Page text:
Congress created the National Day of Prayer in 1952, following precedents set by the Second Continental Congress in 1775 and continued by Presidents Washington and Lincoln. This year’s theme is “One Voice, United in Prayer,” based on Romans 15:6, “So that with one mind and one voice you may glorify the God and Father of our Lord Jesus Christ.”
Not everyone is united in prayer today. In fact, the American Humanist Association is sponsoring a competing National Day of Reason. Rhode Island’s governor has signed a gubernatorial proclamation of support; atheists in Omaha, Nebraska are holding a public rally; two members of Congress have offered their official affirmation as well.
Supporters of the National Day of Reason apparently think we must choose between prayer and reason, between faith and intellect. Is this true?
Francis Collins was an atheist who became convinced of the truth of Christianity by studying scientific evidence for the faith. As head of the National Institutes of Health, he is arguably the best-known scientist in America. Josh McDowell was a convinced agnostic who prepared a paper in college to disprove the Christian faith. His research instead led him to faith in Jesus. He has written international bestsellers defending the Christian faith and addressed more than 25 million people with the gospel.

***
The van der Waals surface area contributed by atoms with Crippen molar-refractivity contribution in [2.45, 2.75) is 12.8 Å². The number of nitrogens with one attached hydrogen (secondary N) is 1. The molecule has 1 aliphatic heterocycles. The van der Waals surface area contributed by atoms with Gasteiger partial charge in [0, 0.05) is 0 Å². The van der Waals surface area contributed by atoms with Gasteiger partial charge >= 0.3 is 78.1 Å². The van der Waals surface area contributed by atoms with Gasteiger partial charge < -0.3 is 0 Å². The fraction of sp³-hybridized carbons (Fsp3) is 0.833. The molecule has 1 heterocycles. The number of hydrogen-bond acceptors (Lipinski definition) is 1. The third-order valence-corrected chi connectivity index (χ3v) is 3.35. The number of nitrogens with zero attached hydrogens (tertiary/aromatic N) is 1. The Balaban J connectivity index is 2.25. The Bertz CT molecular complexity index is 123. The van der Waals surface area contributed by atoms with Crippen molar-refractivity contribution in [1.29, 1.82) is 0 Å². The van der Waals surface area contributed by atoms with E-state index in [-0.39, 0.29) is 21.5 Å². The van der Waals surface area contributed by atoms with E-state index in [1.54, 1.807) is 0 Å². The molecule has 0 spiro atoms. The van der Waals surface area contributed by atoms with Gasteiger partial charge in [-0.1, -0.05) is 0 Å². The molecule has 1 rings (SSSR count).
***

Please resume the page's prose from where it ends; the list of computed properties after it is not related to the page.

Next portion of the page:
James Tour is the Chao Professor of Chemistry at Rice University and one of the world’s leading nano-engineers. He rises at 3:30 AM every morning to study Scripture for two hours. John Suppe is the Blair Professor of Geosciences Emeritus at Princeton University and a passionate missionary. Martin Andreas Nowak is Professor of Biology and of Mathematics at Harvard University. He believes that “science and religion are two essential components in the search for truth. Denying either is a barren approach.”
Alister McGrath has doctoral degrees in molecular biology and theology, and has been a strong opponent of Richard Dawkins and the “new atheism.” Michael W. McConnell directs Stanford University’s Constitutional Law Center and is a former federal judge. He is an unapologetic Christian who embraces the sanctity of life. Ben Carson is Professor of Neurosurgery, Oncology, Plastic Surgery, and Pediatrics and Director of Pediatric Neurosurgery at Johns Hopkins University, and a passionate Christian.
The man who gave the academic scholarship that allowed me to attend college told me when I graduated, “The Holy Spirit has a strange affinity for the trained mind.” Jesus calls us to love God “with all your mind” (Matthew 22:37). The Lord invites us: “Come, let us reason together” (Isaiah 1:18).
Must we choose between prayer and reason? Will you give God both today?